When it came time to give the finalized collection a title, I came back to You Might Be Sorry You Read This. I could think of several reasons a reader might be sorry. Members of my family who pressured me to be silent about what I lived through might be sorry to see the secrets in print. People who have survived traumas, either physical or psychological, might find the revelations triggering. Or too much information. Some people might find the political poems aggravating. Too angry.
I wanted to be upfront about all of that. And I think I wanted to address all the folks who along the way have wanted me to put down my pen, who derided my work as “purple prose,” “confessional,” “bound to fail” and a “waste of time.” It flips the bird.
RZ – Your book’s synopsis claims that your poems reveal how breaking silences and reconciling identity can refine anger into something both useful and beautiful. What is the use of poetry? When you write, do you always try to find beauty that breaks silence?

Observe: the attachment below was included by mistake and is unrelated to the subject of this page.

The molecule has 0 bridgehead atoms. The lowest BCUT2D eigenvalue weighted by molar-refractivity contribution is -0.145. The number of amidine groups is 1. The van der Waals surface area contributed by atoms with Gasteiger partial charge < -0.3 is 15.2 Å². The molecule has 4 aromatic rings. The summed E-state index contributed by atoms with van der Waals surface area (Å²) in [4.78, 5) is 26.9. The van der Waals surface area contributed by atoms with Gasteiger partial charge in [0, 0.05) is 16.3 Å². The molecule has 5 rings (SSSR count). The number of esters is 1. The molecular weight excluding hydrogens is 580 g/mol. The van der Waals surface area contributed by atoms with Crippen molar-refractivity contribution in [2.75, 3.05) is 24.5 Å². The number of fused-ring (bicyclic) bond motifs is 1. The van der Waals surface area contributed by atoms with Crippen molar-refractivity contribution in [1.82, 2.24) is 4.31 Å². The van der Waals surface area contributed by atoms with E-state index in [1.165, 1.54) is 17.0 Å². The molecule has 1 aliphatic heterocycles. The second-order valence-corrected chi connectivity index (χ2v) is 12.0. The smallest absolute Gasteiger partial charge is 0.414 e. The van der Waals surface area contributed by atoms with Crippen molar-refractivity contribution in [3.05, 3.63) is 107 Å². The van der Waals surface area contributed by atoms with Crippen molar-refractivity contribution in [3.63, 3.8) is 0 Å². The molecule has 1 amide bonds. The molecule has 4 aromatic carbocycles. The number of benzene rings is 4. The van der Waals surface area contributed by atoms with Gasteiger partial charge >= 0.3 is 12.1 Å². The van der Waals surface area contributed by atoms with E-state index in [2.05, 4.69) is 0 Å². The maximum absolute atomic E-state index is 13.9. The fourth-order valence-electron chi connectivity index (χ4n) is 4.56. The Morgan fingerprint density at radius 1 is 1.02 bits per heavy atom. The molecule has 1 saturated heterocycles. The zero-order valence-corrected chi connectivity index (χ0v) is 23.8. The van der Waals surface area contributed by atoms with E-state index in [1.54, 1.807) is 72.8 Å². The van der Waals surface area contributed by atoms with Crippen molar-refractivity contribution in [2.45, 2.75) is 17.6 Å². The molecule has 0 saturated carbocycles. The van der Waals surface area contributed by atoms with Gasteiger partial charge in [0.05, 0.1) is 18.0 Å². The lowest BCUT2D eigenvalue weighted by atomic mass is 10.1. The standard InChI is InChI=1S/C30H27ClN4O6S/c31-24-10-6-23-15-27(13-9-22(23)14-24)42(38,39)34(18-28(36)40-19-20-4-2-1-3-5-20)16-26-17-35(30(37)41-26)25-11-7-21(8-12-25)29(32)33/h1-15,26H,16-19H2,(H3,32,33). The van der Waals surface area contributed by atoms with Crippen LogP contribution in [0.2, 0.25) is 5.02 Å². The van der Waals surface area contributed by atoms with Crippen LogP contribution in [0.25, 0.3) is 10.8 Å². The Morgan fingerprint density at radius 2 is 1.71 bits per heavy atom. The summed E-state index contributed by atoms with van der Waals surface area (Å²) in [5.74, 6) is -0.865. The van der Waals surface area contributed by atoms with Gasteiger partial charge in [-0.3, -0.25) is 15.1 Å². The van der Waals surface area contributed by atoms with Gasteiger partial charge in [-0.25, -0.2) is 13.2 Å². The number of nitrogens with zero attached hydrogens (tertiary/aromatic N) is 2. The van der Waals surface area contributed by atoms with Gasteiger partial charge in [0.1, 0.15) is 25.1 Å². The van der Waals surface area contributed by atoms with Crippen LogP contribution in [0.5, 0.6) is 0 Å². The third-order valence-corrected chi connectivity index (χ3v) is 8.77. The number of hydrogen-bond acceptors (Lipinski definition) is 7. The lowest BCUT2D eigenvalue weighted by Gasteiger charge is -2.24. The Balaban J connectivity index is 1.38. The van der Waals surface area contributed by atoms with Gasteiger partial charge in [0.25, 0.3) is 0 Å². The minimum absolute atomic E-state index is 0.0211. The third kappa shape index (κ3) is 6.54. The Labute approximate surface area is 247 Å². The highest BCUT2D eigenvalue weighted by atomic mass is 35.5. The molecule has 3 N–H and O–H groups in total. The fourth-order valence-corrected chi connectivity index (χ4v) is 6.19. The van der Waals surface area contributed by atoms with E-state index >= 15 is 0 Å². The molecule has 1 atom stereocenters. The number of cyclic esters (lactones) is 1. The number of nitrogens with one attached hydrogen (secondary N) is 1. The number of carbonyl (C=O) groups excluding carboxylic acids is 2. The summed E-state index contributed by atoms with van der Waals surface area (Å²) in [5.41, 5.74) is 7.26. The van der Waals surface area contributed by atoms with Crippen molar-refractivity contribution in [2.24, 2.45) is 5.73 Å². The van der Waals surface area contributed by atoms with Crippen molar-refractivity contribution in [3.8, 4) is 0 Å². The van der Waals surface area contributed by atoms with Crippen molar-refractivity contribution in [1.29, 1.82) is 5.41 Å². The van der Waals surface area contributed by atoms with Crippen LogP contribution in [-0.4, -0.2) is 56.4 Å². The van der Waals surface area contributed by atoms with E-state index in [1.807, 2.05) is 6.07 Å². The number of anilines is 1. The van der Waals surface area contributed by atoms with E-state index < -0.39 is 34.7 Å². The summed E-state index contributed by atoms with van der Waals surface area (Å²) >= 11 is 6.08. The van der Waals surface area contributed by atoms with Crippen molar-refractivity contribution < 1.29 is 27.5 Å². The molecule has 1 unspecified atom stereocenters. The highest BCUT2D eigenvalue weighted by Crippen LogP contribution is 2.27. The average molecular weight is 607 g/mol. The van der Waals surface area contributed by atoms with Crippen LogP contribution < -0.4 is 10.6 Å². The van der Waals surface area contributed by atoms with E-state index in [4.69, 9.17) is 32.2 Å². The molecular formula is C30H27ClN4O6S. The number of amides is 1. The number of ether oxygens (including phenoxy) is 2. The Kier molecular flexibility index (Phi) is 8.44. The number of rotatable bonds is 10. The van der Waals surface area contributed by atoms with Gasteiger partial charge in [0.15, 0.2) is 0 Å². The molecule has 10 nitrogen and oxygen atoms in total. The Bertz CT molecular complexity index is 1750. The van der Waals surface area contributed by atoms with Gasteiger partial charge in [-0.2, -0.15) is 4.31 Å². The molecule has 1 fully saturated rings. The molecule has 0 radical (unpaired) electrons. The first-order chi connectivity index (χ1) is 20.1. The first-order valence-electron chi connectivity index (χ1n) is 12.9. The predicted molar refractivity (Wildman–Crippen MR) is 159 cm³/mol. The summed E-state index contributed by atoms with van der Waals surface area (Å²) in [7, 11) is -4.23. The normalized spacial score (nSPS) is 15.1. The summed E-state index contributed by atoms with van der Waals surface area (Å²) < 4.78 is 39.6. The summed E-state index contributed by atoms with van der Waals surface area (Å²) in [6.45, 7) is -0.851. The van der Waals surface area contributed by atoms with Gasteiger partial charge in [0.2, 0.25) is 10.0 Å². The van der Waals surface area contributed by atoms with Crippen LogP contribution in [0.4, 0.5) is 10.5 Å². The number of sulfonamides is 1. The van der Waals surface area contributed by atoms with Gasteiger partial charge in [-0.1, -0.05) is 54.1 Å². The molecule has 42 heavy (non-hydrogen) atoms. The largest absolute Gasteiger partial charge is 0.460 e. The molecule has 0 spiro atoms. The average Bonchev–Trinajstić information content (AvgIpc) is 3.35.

MPB – Beauty does work in the world. It is of effect. Beauty can make an otherwise impossible thing possible. Beauty comes with its own lubricant.
I am always in search of beauty. Beauty was the form of wealth I could afford.
What use is a poem? When I cannot speak for tears, when I cannot be heard for rage, a poem speaks for me. It can have an accuracy that delights me. And in its making, it brings me joy. That seems pretty useful.
Poetry is also efficient. What is unsaid in a poem can often be the loudest thing heard. This is an important quality if one is writing about the experience of living with trauma.
A poet works with space on the page the way a playwright works with moments of silence. The form creates possibilities that prose cannot.
Poetry can have a vivid effect on the reader with only a few lines. That’s either a tool, or a weapon.
Both rage and the permanent effects of trauma are somatic realities. Many of my poems begin with a tuning in to what is vivid in my body at the time of writing, and poetry allows me to express what I am experiencing. The writing of poetry has a “right now” quality to it, even if what I am writing about is in the past. And that’s what trauma and rage are like. Right now.
Do I try to find beauty that breaks silence? No, breaking silence came first. I decided I would write. Then it took me a long time to find my way to the beautiful. It took study. It took craft. I recently heard a poet say in an interview that poets write what they are living. I live the life available to me on the other side of the silence.
But to write about it took a long time. I was in my early 30s when I first broke the silence.